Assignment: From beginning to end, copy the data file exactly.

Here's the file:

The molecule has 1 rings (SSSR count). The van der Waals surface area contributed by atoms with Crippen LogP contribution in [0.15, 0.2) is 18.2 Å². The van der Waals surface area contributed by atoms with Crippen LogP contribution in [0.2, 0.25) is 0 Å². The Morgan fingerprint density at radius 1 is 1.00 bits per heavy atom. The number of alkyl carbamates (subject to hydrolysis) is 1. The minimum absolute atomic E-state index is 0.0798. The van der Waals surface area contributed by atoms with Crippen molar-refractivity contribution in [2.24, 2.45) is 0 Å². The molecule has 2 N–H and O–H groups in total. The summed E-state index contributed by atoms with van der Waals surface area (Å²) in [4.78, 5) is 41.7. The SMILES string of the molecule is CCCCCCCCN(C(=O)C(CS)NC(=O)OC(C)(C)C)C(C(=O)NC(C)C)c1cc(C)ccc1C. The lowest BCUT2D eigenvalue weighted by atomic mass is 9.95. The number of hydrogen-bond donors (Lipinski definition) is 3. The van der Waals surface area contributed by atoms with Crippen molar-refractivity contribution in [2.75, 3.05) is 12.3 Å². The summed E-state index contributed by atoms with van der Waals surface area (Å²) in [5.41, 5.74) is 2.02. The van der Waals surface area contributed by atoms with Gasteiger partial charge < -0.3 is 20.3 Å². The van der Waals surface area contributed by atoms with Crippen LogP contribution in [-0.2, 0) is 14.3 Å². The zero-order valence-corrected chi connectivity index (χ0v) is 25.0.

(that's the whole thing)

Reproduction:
The molecule has 1 rings (SSSR count). The van der Waals surface area contributed by atoms with Crippen LogP contribution in [0.15, 0.2) is 18.2 Å². The van der Waals surface area contributed by atoms with Crippen LogP contribution in [0.2, 0.25) is 0 Å². The Morgan fingerprint density at radius 1 is 1.00 bits per heavy atom. The number of alkyl carbamates (subject to hydrolysis) is 1. The minimum absolute atomic E-state index is 0.0798. The van der Waals surface area contributed by atoms with Crippen molar-refractivity contribution in [2.24, 2.45) is 0 Å². The molecule has 2 N–H and O–H groups in total. The summed E-state index contributed by atoms with van der Waals surface area (Å²) in [4.78, 5) is 41.7. The SMILES string of the molecule is CCCCCCCCN(C(=O)C(CS)NC(=O)OC(C)(C)C)C(C(=O)NC(C)C)c1cc(C)ccc1C. The lowest BCUT2D eigenvalue weighted by atomic mass is 9.95. The number of hydrogen-bond donors (Lipinski definition) is 3. The van der Waals surface area contributed by atoms with Crippen molar-refractivity contribution in [2.75, 3.05) is 12.3 Å². The summed E-state index contributed by atoms with van der Waals surface area (Å²) in [5.41, 5.74) is 2.02. The van der Waals surface area contributed by atoms with Gasteiger partial charge < -0.3 is 20.3 Å². The van der Waals surface area contributed by atoms with Crippen LogP contribution in [-0.2, 0) is 14.3 Å². The zero-order valence-corrected chi connectivity index (χ0v) is 25.0.